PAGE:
It is true that without Christ we can do nothing, but with God all things are possible, and so a man before salvation is said to be a slave to sin, because without the power of God living inside him, he cannot by his own strength stop sinning. We cannot change our actions before we come to God, but rather we come to Him and ask Him to live through us, and then He will change us. In this strength that He gives us, He will enable us to continually walk in repentance and to continue to say no to sin.

John the Baptist spoke about showing proof or "fruit" of repentance, and if we have been saved and we are walking by the Spirit, we will have the fruit of the Spirit in our lives, which includes the self-control to say no to sin.

Jesus never said that you can't judge a book by it's cover, but rather he said that you will know a tree by it's fruit. I think one of the most awesome things about when we walk in the Spirit so that He sets us free, it also benefits those who see the change in our lives, and they will know God is real and powerful, and will want to question us about what made such a radical change in our lives.

Some would say, as Charles Finney pointed out, if God made me this way, then how can it be my fault when I sin if I can't help it? But God has given us a choice to come to Him and be saved and receive the indwelling Spirit who will empower us to stop sinning.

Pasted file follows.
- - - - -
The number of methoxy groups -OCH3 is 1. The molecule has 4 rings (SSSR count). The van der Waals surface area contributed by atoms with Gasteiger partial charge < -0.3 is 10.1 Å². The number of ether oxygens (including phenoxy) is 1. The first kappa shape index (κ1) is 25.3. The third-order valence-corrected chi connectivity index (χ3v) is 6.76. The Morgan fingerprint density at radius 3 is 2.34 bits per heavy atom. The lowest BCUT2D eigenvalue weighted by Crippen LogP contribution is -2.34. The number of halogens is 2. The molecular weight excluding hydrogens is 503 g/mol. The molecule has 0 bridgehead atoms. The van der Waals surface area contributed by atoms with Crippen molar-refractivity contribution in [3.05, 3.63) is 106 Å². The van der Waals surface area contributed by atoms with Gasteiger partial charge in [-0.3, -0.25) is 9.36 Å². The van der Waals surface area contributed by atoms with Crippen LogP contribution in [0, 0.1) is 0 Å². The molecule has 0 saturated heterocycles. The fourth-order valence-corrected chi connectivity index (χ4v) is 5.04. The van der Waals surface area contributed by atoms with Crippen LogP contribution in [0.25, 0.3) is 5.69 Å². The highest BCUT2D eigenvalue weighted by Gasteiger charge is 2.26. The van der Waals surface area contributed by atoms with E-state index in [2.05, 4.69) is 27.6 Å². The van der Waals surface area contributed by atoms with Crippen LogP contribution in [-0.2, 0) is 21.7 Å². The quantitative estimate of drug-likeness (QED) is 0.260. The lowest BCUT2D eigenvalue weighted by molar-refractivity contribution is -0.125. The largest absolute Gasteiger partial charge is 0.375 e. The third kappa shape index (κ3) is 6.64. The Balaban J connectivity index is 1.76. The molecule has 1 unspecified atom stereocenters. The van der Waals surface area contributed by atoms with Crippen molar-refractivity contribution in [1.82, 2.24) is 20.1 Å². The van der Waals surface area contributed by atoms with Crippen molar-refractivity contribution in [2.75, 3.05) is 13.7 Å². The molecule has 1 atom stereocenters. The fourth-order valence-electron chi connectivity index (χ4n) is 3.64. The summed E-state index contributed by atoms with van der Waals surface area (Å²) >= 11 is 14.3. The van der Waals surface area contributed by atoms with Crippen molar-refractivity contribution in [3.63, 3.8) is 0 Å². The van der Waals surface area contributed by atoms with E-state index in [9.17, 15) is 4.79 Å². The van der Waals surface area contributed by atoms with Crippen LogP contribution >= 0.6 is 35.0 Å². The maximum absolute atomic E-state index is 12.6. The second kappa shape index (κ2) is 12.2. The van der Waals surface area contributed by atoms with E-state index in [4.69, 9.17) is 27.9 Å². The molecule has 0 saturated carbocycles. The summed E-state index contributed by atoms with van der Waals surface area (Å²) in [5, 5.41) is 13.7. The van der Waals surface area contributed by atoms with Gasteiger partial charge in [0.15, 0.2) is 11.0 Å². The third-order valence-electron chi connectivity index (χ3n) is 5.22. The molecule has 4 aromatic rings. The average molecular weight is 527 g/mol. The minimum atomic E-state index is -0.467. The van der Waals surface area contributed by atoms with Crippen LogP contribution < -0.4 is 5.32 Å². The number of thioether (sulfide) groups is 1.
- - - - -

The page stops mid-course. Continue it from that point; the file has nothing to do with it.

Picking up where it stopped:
Just acknowledging that we are sinners is not repentance, though. Repentance is a turning away from sin, and unless we do that, no amount of crying or saying we're sorry will help us if we walk away and keep doing the same things we did before.

I believe the salvation message should focus on the total depravity of man (and no I am not a Calvinist) and the power of God to forgive us, to cleanse us from all unrighteousness, and to empower us to walk in a life of surrender to Him.

Troy A Lasseigne

 2009/1/3 16:44Profile

Joined: 2008/5/23
Posts: 600
Monroe, LA - USA

 Re: Sin and Sinners


I've always liked to refer to this passage in 2 Corinthians regarding repentance:

2 Corinthians 7:8  For though I made you sorry with a letter, I do not repent, though I did repent: for I perceive that the same epistle hath made you sorry, though it were but for a season.